Collective security during the interwar period
Collective security during the interwar period
The term ‘collective security’ can be defined as a security agreement in which all states cooperate directly, collectively, and and every state accepts that the security of one is in the concern of all. In other words, when one of the states part of this agreement violates the rights to freedom of other nations, all other member states will have to join forces to restore peace, penalizing the aggressor state. This model is based on participation and compulsoriness. An agressor state is about to meet a united opposition of the entire world community. The concept of collective security is based on the consent of all or the majority of states to act against any state that unlawfully violates peace. The main idea of collective security is the assumption that no state will want to change the power and order of world community, and if so, all other states will act together against the aggressor state in order to reestablish the global equilibrium. An ideal collective security organization assumes a very high degree of congruent interest among its members.
1 Interstate rivalry and power politics and effectively elliminated.2 As a legal form of states’ cooperation, a collective security system differs from any traditional alliance. The alliance is the way in which a state gets benefits in the event of a conflict after an agreement with another state or several states involved to a predetermined level to maintain their common interest. Alliances form because weak states band together against great powers in order to survive in an anarchic international system.3 The alliance pattern involves the decision to change or maintain the balance of power at local, regional or global level. In general, an alliance has on the other side another alliance with opposite purposes. It is, therefore, a structure of bloc against bloc. Arising from the need to find a way to avoid the outbreak of a new world war, collective security represented, in the interwar period, at least for some countries in Europe, almost the only option of foreign policy that seemed viable to defend the national interests. The term ‘League of Nations’ (Society of Nations) existed since 1908, when Léon Bourgeois4 proposed a new system of organizing international relations.
The idea was taken up and supported by groups and associations in France, Great Britain and United States of America, where presidents Roosevelt and Taft supported the formula of a security system in which aggressors automatically received economic and military sanctions from the international community. In June 1915, a League for strengthening peace, supported by Taft, was in favour for a Society of Nations based on collective security and strengthening international law. President Woodrow Wilson is the one who, on 27th of May 1916 marked for the first time, in concrete, institutional terms, the project of such an organization. In 1920, the League of Nations formally established, with the entry into force of the Covenant of the League of Nations, ratified by 42 states in 1919. The organization was meant to include all countries and to resist aggression in all parts of the globe.5 While all members participated in the General Assembly, the League Council was established to guide the operation of the organization.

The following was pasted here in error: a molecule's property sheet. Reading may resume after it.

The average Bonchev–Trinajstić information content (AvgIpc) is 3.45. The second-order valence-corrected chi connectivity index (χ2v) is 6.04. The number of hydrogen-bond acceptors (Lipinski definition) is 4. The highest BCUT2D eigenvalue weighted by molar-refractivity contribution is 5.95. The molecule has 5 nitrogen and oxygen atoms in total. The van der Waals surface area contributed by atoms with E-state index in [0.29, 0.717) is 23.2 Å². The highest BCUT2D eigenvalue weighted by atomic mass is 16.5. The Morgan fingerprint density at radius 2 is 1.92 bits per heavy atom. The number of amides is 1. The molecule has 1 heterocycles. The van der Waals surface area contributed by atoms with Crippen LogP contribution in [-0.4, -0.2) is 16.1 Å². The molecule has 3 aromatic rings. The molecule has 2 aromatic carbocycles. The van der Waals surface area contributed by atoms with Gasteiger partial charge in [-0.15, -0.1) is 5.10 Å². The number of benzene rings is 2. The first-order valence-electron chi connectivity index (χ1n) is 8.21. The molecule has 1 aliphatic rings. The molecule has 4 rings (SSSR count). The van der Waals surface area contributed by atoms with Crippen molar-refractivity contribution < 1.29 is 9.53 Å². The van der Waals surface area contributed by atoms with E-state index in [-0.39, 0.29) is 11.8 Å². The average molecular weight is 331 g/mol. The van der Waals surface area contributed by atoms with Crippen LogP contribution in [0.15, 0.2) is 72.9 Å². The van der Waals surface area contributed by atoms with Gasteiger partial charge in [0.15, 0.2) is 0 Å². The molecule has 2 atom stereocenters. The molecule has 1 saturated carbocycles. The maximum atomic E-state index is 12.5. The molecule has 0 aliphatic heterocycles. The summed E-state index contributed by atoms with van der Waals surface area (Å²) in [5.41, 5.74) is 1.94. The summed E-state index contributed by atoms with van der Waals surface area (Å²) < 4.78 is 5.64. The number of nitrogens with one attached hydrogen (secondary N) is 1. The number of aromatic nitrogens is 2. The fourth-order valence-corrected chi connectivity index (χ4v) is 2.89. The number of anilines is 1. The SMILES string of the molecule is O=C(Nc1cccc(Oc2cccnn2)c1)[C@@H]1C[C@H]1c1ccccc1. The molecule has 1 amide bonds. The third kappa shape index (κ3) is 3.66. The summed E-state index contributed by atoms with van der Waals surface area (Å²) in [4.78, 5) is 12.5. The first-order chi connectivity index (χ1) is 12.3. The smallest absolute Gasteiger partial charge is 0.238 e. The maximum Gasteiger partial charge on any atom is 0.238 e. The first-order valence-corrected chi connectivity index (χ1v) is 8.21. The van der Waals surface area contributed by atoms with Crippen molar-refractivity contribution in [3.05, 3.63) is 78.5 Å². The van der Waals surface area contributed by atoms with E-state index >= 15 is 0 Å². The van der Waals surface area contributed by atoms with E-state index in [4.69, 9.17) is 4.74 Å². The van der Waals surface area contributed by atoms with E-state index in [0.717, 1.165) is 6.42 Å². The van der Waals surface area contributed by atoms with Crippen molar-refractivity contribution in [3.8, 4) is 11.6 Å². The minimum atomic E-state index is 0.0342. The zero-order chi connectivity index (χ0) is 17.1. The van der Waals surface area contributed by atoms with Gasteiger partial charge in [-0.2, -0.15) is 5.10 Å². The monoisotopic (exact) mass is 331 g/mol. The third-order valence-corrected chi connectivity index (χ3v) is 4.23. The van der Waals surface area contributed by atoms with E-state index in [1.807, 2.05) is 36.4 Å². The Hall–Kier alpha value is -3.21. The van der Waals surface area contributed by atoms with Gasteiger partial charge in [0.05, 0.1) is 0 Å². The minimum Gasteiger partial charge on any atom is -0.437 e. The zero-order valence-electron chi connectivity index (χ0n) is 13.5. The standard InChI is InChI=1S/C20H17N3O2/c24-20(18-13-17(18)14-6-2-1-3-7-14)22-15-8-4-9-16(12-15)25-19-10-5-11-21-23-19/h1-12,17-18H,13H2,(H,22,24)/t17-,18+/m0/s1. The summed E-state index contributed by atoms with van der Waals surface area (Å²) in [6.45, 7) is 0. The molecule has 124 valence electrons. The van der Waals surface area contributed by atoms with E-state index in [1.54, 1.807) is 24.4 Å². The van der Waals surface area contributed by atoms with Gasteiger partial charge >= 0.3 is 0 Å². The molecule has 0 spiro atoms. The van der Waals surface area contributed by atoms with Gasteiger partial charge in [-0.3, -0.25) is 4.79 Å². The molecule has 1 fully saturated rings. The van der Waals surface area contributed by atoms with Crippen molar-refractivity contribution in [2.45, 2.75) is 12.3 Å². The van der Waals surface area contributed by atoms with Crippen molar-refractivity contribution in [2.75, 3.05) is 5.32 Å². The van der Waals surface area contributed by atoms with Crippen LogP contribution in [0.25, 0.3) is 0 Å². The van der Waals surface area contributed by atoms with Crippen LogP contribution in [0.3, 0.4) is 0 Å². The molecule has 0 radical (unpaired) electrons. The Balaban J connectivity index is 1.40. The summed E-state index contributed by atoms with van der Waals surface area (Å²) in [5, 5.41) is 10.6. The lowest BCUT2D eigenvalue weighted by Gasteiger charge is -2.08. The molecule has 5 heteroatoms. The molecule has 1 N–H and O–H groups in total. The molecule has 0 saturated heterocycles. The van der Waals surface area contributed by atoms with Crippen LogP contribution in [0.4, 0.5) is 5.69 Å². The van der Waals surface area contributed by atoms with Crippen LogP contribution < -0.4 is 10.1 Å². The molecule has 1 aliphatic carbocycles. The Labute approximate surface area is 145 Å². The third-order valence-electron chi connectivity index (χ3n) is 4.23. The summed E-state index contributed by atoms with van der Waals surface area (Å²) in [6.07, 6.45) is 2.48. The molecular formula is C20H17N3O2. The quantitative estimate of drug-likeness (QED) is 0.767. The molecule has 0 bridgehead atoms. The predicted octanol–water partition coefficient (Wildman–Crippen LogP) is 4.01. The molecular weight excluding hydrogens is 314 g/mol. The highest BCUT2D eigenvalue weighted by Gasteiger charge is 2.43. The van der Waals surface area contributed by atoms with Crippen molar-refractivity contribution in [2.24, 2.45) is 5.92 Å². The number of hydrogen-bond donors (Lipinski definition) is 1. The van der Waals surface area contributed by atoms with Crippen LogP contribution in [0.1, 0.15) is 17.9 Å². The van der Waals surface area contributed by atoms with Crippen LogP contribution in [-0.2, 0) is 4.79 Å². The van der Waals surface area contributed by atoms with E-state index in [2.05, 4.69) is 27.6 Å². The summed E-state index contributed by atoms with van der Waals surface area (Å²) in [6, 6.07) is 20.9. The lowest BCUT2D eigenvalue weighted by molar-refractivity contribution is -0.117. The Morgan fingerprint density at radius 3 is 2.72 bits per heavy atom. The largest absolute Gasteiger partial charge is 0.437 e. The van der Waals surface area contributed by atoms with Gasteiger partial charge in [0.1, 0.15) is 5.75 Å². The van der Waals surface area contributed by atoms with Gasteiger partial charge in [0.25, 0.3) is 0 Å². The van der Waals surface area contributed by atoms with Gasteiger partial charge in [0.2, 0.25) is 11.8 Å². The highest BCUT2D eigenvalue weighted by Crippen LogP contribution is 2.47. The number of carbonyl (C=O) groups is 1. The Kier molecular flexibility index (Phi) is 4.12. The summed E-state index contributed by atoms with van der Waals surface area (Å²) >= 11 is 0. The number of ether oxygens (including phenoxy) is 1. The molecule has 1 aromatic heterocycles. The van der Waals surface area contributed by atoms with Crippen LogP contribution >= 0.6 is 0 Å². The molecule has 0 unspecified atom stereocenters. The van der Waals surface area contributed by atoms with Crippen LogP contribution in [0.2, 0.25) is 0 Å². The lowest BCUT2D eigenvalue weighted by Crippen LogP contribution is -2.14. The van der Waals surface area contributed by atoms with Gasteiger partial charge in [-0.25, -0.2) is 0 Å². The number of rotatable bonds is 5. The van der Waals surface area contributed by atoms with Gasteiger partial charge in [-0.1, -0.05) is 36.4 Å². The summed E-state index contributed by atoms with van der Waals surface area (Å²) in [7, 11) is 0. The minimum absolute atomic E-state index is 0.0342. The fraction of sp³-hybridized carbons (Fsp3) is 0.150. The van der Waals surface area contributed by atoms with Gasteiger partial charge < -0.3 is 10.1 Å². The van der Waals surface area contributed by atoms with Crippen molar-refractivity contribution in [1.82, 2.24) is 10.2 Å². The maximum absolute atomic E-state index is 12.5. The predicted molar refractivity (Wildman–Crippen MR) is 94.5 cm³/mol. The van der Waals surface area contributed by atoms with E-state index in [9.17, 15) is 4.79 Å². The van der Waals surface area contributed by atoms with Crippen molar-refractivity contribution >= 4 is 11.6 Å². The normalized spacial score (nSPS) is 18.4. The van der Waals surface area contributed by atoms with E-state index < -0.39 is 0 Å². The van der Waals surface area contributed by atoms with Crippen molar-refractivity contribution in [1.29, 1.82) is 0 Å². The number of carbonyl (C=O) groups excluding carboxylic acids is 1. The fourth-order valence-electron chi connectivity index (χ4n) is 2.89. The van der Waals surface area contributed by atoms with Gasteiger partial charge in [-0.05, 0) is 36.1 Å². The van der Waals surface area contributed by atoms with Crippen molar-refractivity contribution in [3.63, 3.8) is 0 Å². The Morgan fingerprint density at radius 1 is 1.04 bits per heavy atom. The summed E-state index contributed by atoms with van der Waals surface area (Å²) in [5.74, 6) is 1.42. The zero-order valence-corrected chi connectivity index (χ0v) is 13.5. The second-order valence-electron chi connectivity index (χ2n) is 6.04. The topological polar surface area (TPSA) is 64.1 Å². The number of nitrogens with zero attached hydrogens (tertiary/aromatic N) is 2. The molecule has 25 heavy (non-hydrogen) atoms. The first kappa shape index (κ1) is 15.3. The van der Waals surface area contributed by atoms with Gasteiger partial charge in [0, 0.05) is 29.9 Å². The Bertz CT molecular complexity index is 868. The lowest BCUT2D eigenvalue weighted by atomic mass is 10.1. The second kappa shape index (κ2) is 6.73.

6 The authority of the League was never seriously questioned, until the early 1930s, when a series of events proved its ineffectiveness. The League of Nations was concieved as a tool for maintaining international peace and security and for promoting interstate cooperation. The main mean by which the League was to ensure peacekeeping was a collective security system, at least in Europe, based on the principle ‘all for one’. According to this principle, all states should have been engaged in mutual guarantee of international peace and security. This concept was included in both League of Nations Covenant and peace treaties. The problem of creating a collective security system specifically concerned the small and medium states. With no ability of defending themselves in the face of possible aggression coming from great powers, the system of collective security was the only defending solution. Hence, the small and medium states were the most active in terms of supporting the Society of Nations’ efforts of peacekkeping. Their position towards this problem proved to be crucial both on the prospects of the forum in Geneva , as in peace prospects.
The League of Nations represented a start in the process of democratization and evolution of international life, in the direction of establishing a new system in which all states can find a place and role, a tribune for expressing their positions, under the aegis of general principles of international law. There were obtained achievements in different fields, of interstate cooperation, there were tested some mechanisms of peacekeeping, there were made efforts for promoting economic development in the spirit of interdependence, which was more and more obvious at an international level. Contrary to all these positive elements, the League of Nations was ultimately a failure and couldn’t fulfill its key objectives: prevent another war by creating a security system based on collective guarantees, resolving conflicts by peaceful means and eliminating economic crises by promoting openness in international trade relations, according to the requirements of globalization.